Transmission routes for the bacterium Campylobacter
Campylobacter is the most frequently reported human bacterial enteric pathogen, in Norway as well as in other countries. The number of diseased has been continuously increasing during the last 15
According to the official statistics, approximately 1200 persons are domestically infected with Campylobacter each year, but the true number is probably much higher according to Gro Johnsen. She has done research on Campylobacter, and defended recently her PhD thesis at the Norwegian School of Veterinary Science.
Consumption of poultry meat purchased raw, for instance broiler fillet, is regarded as a risk factor for acquiring the disease. Campylobacter is decimated through food production, but the bacterium is readily transmitted to salad and other ready-to-eat foods due to poor kitchen hygiene and cross contamination from contaminated utensils, Johnsen says.
Johnsen has studied the transmission routes for Campylobacter, from environment on to live broilers at farm, and cross contamination in the slaughterhouse. She found extensive presence of Campylobacter on the courtyards, and that infected drinking water and lacking hygienic routines caused infection of the broilers.
- A surprising finding was the high prevalence of Campylobacter in surface water in the vicinity of the broiler farms, Johnsen tells. It is well known that the bacterium can be isolated from water, but that it can be so commonly found is worrying.
Johnsen also found that the carcasses and the slaughterhouse environment, including the air, were considerably contaminated during the slaughtering of infected flocks.
To prevent Campylobacter infecting the live poultry at farm, proper hygienic barriers and clean disinfected drinking water are important. During slaughter, measures have to be implemented to prevent the transmission of Campylobacter to clean carcasses, to the slaughterhouse workers and to prevent infected retail products to be distributed.
Hege Robberstad | alfa
The most recent press releases about innovation >>>
Die letzten 5 Focus-News des innovations-reports im Überblick:
Whether you call it effervescent, fizzy, or sparkling, carbonated water is making a comeback as a beverage. Aside from quenching thirst, researchers at the University of Illinois at Urbana-Champaign have discovered a new use for these "bubbly" concoctions that will have major impact on the manufacturer of the world's thinnest, flattest, and one most useful materials -- graphene.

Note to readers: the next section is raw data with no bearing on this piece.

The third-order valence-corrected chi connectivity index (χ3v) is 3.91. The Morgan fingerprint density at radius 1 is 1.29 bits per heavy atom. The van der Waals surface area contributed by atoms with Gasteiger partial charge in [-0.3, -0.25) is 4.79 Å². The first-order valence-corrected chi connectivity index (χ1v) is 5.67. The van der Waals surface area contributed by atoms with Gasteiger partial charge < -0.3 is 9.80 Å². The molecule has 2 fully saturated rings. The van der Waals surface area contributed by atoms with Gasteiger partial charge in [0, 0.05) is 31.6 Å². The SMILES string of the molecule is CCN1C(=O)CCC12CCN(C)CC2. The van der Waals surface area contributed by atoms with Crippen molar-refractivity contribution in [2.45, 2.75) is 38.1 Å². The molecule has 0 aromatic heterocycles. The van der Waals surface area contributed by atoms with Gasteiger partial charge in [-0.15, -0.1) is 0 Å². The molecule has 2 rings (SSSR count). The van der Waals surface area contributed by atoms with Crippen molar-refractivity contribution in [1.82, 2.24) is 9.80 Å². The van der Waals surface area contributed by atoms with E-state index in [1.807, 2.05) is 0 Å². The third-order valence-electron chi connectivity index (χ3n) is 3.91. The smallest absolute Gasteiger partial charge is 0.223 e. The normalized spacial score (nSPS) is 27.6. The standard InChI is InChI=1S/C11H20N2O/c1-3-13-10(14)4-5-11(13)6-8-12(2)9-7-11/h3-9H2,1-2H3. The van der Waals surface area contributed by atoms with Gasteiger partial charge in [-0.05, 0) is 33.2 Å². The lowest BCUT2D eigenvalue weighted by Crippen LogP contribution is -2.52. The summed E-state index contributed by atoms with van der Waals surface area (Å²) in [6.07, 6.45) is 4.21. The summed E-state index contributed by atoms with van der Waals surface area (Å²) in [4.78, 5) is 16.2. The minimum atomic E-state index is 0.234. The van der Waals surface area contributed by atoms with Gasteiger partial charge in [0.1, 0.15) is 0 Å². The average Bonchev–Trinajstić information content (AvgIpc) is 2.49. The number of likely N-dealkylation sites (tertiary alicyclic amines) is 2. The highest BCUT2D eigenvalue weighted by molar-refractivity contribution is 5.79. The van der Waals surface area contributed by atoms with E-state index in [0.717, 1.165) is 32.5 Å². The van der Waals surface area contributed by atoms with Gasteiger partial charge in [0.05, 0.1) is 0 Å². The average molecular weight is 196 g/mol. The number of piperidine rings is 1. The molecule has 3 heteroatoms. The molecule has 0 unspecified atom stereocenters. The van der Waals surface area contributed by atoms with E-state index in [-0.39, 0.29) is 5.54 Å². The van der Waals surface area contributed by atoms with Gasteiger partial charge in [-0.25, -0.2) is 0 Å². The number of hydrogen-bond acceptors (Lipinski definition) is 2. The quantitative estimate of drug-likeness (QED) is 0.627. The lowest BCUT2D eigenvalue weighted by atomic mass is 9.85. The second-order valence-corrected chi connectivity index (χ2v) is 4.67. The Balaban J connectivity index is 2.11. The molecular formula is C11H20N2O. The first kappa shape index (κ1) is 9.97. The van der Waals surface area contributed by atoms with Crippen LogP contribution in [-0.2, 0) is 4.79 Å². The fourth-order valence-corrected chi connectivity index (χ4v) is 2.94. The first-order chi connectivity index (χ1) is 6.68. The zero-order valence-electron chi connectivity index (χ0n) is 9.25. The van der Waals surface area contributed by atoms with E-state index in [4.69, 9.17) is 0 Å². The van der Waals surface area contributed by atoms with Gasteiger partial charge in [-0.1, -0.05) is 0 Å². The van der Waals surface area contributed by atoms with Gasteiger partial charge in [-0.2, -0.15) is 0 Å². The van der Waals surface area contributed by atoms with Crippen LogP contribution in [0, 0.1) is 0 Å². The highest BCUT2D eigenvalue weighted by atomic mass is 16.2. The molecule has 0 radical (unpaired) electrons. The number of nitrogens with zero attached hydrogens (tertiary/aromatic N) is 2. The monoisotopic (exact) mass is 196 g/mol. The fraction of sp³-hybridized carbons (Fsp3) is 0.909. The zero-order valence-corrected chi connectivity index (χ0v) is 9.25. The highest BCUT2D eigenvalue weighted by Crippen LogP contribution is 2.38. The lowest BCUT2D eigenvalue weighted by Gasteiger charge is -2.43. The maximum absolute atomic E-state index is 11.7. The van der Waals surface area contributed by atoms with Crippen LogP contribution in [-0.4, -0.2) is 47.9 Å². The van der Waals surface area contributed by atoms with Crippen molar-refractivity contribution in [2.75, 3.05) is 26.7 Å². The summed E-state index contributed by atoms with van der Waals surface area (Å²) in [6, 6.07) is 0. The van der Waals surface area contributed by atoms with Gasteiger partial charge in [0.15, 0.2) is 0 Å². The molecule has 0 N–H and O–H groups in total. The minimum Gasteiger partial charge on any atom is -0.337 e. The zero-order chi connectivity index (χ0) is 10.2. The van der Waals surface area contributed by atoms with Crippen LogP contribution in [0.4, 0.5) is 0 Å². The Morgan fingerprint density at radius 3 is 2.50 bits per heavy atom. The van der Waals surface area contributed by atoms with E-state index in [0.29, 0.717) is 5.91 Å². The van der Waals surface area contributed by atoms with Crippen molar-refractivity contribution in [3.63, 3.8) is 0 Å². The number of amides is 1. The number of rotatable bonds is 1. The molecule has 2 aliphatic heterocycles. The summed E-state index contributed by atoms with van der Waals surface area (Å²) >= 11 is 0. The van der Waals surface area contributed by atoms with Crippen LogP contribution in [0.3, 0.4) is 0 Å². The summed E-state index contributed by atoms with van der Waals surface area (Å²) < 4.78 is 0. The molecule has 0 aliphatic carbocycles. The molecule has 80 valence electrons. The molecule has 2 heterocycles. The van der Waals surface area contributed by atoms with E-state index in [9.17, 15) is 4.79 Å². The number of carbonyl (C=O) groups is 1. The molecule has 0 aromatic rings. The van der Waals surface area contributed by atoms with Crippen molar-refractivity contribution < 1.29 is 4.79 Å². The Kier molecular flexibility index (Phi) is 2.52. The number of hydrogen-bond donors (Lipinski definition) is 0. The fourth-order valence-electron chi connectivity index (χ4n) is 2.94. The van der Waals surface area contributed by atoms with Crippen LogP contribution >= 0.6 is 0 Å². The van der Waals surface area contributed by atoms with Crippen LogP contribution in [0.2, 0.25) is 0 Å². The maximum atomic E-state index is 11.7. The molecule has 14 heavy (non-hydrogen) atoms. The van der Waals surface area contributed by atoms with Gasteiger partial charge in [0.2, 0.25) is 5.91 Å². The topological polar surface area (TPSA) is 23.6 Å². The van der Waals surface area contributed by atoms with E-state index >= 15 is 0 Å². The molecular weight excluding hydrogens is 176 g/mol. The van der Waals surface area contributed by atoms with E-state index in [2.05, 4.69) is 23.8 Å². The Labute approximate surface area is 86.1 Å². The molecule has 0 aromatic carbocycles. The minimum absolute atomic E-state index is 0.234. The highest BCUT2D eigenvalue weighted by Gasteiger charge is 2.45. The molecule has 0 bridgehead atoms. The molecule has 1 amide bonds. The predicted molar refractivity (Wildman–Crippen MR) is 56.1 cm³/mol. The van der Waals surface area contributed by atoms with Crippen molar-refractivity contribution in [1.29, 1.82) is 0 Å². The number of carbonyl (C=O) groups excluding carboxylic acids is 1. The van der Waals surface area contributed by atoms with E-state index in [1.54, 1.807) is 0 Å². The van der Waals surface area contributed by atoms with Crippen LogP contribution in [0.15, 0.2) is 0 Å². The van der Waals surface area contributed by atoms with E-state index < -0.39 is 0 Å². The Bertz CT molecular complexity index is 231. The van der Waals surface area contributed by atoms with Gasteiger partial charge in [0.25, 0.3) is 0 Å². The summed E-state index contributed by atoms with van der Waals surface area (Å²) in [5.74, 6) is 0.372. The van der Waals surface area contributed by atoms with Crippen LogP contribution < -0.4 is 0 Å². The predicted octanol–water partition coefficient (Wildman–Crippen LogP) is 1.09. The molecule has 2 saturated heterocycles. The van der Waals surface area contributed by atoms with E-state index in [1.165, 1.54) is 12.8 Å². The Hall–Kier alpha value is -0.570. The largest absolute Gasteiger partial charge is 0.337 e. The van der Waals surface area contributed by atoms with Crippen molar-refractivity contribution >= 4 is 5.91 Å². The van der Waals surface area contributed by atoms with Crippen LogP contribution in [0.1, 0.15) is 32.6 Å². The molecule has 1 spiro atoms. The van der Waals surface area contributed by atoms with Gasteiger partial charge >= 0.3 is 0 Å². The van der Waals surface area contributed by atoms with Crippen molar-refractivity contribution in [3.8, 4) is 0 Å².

As graphene's popularity grows as an advanced "wonder" material, the speed and quality at which it can be manufactured will be paramount. With that in mind,...
Physicists at the University of Bonn have managed to create optical hollows and more complex patterns into which the light of a Bose-Einstein condensate flows. The creation of such highly low-loss structures for light is a prerequisite for complex light circuits, such as for quantum information processing for a new generation of computers. The researchers are now presenting their results in the journal Nature Photonics.
Light particles (photons) occur as tiny, indivisible portions. Many thousands of these light portions can be merged to form a single super-photon if they are...
For the first time, scientists have shown that circular RNA is linked to brain function. When a RNA molecule called Cdr1as was deleted from the genome of mice, the animals had problems filtering out unnecessary information – like patients suffering from neuropsychiatric disorders.
While hundreds of circular RNAs (circRNAs) are abundant in mammalian brains, one big question has remained unanswered: What are they actually good for? In the...
An experimental small satellite has successfully collected and delivered data on a key measurement for predicting changes in Earth's climate.
The Radiometer Assessment using Vertically Aligned Nanotubes (RAVAN) CubeSat was launched into low-Earth orbit on Nov. 11, 2016, in order to test new...
A study led by scientists of the Max Planck Institute for the Structure and Dynamics of Matter (MPSD) at the Center for Free-Electron Laser Science in Hamburg presents evidence of the coexistence of superconductivity and “charge-density-waves” in compounds of the poorly-studied family of bismuthates. This observation opens up new perspectives for a deeper understanding of the phenomenon of high-temperature superconductivity, a topic which is at the core of condensed matter research since more than 30 years. The paper by Nicoletti et al has been published in the PNAS.
Since the beginning of the 20th century, superconductivity had been observed in some metals at temperatures only a few degrees above the absolute zero (minus...